5. Von den Gefahren des Wissenschaftsjournalismus… « "pure unadulterated jabberwocky" said,

    February 21, 2012 @ 12:06 pm

    […] zitiert Mark Liberman im Language Log das abstract von Hoffs Vortrag in vollem Umfang (hier; in seinen roten Anmerkungen zum ersten Kommentar). Ich darf grade mal übersetzen: ÜBER DIE […]

  6. Lucy Kemnitzer said,

    February 26, 2012 @ 4:30 pm

    Marie-lucie, speaking anecdotally, I can tell you that we do see differences in vocabulary for children who come from bilingual homes as well. It's hard to pin down because the speech behavior of very small children does vary a lot. But the way it _looks_ in every day life is that many of the children growing up bilingual choose to say certain words in one language and other words in the other: and some of the children growing up bilingual are just a bit less talkative in one or the other or both languages in those early months.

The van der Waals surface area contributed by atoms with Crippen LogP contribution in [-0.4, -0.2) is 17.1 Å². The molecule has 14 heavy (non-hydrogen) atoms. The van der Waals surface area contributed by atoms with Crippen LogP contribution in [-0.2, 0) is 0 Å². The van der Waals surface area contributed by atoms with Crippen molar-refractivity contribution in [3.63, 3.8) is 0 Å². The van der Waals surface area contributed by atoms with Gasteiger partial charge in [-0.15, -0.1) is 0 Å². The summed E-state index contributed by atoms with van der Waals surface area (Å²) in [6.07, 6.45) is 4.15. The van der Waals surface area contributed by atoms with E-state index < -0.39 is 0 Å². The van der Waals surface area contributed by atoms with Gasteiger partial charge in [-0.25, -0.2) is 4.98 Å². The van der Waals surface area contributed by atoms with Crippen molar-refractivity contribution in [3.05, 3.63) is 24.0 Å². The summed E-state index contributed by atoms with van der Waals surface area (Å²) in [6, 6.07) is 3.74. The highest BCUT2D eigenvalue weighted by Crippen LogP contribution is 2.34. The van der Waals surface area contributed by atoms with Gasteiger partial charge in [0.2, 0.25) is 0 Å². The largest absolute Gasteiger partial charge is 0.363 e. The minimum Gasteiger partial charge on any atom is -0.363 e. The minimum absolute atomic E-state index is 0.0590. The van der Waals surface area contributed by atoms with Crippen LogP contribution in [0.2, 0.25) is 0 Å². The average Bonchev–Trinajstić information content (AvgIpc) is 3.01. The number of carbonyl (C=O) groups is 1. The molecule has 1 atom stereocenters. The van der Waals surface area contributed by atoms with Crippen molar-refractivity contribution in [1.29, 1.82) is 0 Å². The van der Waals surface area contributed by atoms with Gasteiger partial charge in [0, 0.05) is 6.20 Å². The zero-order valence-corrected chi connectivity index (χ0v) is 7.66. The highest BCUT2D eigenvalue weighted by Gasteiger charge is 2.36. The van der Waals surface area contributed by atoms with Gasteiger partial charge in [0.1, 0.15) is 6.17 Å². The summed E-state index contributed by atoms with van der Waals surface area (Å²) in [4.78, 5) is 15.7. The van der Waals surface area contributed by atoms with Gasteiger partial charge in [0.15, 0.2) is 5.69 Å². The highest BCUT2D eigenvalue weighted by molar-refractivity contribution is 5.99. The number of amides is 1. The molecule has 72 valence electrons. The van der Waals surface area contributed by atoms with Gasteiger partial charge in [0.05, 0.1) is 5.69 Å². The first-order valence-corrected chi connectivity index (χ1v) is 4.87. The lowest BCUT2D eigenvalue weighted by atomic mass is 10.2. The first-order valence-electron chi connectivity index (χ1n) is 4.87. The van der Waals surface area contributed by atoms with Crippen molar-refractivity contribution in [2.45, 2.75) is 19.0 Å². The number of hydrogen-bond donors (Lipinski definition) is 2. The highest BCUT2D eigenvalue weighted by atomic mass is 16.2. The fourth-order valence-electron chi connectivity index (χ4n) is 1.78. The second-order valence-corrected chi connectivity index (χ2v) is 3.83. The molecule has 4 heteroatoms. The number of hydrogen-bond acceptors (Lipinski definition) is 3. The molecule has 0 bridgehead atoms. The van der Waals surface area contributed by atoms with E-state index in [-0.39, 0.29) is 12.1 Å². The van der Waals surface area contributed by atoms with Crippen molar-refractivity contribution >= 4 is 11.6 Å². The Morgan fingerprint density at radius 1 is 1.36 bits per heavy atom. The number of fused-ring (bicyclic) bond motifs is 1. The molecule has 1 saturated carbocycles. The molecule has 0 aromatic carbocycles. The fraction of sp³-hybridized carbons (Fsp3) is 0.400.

As I said before, while I have no reason to doubt the numerous studies coming up with similar results for bilingual children's early vocabulary acquisition, we seem to be seeing kids who have more words than expected — but maybe our monolingual kids have more words than expected too. Our emphasis is on language development and literacy (for the whole family, not just the children we care for). I would love to do a study of this, but I don't know how to do it. It would be helpful if we could test the results of the methods and materials we use.

    At our center, we have a sprinkling of children who are trilingual or more in their early days (when their home language is neither English nor Spanish). All of the kids like this I can think of are the children of intellectual workers, so I kind of expect them to have strong language skills early on, and they do.